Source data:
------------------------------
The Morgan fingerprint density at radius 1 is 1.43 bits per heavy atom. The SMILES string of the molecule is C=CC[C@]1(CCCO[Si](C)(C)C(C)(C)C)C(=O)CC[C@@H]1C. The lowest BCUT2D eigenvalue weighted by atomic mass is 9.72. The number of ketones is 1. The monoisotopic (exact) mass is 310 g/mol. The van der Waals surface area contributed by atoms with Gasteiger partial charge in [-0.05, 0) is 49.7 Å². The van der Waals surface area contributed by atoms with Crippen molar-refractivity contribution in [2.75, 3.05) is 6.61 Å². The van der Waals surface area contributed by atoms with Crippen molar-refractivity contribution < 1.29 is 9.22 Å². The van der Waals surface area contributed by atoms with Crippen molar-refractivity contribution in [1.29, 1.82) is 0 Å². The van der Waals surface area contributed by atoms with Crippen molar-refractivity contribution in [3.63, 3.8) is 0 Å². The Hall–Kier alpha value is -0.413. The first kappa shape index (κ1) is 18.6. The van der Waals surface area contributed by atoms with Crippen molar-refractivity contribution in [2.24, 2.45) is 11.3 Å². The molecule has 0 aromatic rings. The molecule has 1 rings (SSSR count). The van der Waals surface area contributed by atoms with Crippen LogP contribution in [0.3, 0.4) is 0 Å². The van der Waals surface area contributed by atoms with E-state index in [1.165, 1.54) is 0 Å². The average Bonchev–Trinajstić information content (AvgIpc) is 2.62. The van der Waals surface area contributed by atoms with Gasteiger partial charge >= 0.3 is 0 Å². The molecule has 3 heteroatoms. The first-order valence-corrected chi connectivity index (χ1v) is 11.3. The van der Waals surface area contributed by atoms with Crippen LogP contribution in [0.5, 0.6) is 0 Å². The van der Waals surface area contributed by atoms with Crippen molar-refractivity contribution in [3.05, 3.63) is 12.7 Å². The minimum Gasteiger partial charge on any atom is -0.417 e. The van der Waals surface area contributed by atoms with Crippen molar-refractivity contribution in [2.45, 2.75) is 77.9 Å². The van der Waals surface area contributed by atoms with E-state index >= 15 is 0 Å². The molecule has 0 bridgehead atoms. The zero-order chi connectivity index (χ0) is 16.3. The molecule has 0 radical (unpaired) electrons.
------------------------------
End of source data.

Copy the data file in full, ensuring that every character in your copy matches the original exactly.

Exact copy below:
The Morgan fingerprint density at radius 1 is 1.43 bits per heavy atom. The SMILES string of the molecule is C=CC[C@]1(CCCO[Si](C)(C)C(C)(C)C)C(=O)CC[C@@H]1C. The lowest BCUT2D eigenvalue weighted by atomic mass is 9.72. The number of ketones is 1. The monoisotopic (exact) mass is 310 g/mol. The van der Waals surface area contributed by atoms with Gasteiger partial charge in [-0.05, 0) is 49.7 Å². The van der Waals surface area contributed by atoms with Crippen molar-refractivity contribution in [2.75, 3.05) is 6.61 Å². The van der Waals surface area contributed by atoms with Crippen molar-refractivity contribution < 1.29 is 9.22 Å². The van der Waals surface area contributed by atoms with Crippen molar-refractivity contribution in [1.29, 1.82) is 0 Å². The van der Waals surface area contributed by atoms with Crippen molar-refractivity contribution in [3.63, 3.8) is 0 Å². The Hall–Kier alpha value is -0.413. The first kappa shape index (κ1) is 18.6. The van der Waals surface area contributed by atoms with Crippen molar-refractivity contribution in [2.24, 2.45) is 11.3 Å². The molecule has 0 aromatic rings. The molecule has 1 rings (SSSR count). The van der Waals surface area contributed by atoms with Crippen LogP contribution in [0.3, 0.4) is 0 Å². The van der Waals surface area contributed by atoms with E-state index in [1.165, 1.54) is 0 Å². The average Bonchev–Trinajstić information content (AvgIpc) is 2.62. The van der Waals surface area contributed by atoms with Gasteiger partial charge >= 0.3 is 0 Å². The molecule has 3 heteroatoms. The first-order valence-corrected chi connectivity index (χ1v) is 11.3. The van der Waals surface area contributed by atoms with Crippen LogP contribution in [0.5, 0.6) is 0 Å². The van der Waals surface area contributed by atoms with Crippen molar-refractivity contribution in [3.05, 3.63) is 12.7 Å². The minimum Gasteiger partial charge on any atom is -0.417 e. The van der Waals surface area contributed by atoms with Crippen molar-refractivity contribution in [2.45, 2.75) is 77.9 Å². The van der Waals surface area contributed by atoms with E-state index >= 15 is 0 Å². The molecule has 0 bridgehead atoms. The zero-order chi connectivity index (χ0) is 16.3. The molecule has 0 radical (unpaired) electrons.